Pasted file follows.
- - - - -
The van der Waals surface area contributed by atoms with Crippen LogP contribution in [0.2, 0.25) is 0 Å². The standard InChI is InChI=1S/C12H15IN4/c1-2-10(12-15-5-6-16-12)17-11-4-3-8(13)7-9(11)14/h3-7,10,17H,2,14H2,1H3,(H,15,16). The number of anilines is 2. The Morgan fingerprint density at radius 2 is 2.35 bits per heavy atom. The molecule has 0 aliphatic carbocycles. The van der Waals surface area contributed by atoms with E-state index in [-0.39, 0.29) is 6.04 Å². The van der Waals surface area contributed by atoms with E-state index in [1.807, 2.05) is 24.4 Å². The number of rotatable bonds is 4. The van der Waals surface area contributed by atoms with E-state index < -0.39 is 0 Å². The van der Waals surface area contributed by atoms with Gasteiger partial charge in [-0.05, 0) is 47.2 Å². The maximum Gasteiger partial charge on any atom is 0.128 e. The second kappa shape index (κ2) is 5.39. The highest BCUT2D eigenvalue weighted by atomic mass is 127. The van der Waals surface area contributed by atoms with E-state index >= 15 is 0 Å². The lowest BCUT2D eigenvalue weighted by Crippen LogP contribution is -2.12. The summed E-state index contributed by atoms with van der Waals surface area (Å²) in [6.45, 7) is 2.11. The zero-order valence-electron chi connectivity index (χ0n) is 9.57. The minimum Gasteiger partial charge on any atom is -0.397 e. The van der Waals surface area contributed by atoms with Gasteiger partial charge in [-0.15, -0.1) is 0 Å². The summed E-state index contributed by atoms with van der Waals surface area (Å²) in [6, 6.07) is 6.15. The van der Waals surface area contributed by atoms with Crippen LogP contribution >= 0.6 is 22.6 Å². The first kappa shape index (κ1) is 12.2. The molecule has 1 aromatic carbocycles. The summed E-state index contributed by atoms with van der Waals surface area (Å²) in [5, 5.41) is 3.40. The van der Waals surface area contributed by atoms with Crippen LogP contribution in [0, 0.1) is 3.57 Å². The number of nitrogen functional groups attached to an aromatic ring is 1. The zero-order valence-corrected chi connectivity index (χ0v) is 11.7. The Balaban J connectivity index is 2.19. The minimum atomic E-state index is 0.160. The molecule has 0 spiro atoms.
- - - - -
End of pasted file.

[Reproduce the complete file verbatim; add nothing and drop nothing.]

The van der Waals surface area contributed by atoms with Crippen LogP contribution in [0.2, 0.25) is 0 Å². The standard InChI is InChI=1S/C12H15IN4/c1-2-10(12-15-5-6-16-12)17-11-4-3-8(13)7-9(11)14/h3-7,10,17H,2,14H2,1H3,(H,15,16). The number of anilines is 2. The Morgan fingerprint density at radius 2 is 2.35 bits per heavy atom. The molecule has 0 aliphatic carbocycles. The van der Waals surface area contributed by atoms with E-state index in [-0.39, 0.29) is 6.04 Å². The van der Waals surface area contributed by atoms with E-state index in [1.807, 2.05) is 24.4 Å². The number of rotatable bonds is 4. The van der Waals surface area contributed by atoms with E-state index < -0.39 is 0 Å². The van der Waals surface area contributed by atoms with Gasteiger partial charge in [-0.05, 0) is 47.2 Å². The maximum Gasteiger partial charge on any atom is 0.128 e. The second kappa shape index (κ2) is 5.39. The highest BCUT2D eigenvalue weighted by atomic mass is 127. The van der Waals surface area contributed by atoms with E-state index >= 15 is 0 Å². The lowest BCUT2D eigenvalue weighted by Crippen LogP contribution is -2.12. The summed E-state index contributed by atoms with van der Waals surface area (Å²) in [6.45, 7) is 2.11. The zero-order valence-electron chi connectivity index (χ0n) is 9.57. The minimum Gasteiger partial charge on any atom is -0.397 e. The van der Waals surface area contributed by atoms with Gasteiger partial charge in [-0.15, -0.1) is 0 Å². The summed E-state index contributed by atoms with van der Waals surface area (Å²) in [6, 6.07) is 6.15. The van der Waals surface area contributed by atoms with Crippen LogP contribution >= 0.6 is 22.6 Å². The first kappa shape index (κ1) is 12.2. The molecule has 1 aromatic carbocycles. The summed E-state index contributed by atoms with van der Waals surface area (Å²) in [5, 5.41) is 3.40. The van der Waals surface area contributed by atoms with Crippen LogP contribution in [0, 0.1) is 3.57 Å². The number of nitrogen functional groups attached to an aromatic ring is 1. The zero-order valence-corrected chi connectivity index (χ0v) is 11.7. The Balaban J connectivity index is 2.19. The minimum atomic E-state index is 0.160. The molecule has 0 spiro atoms.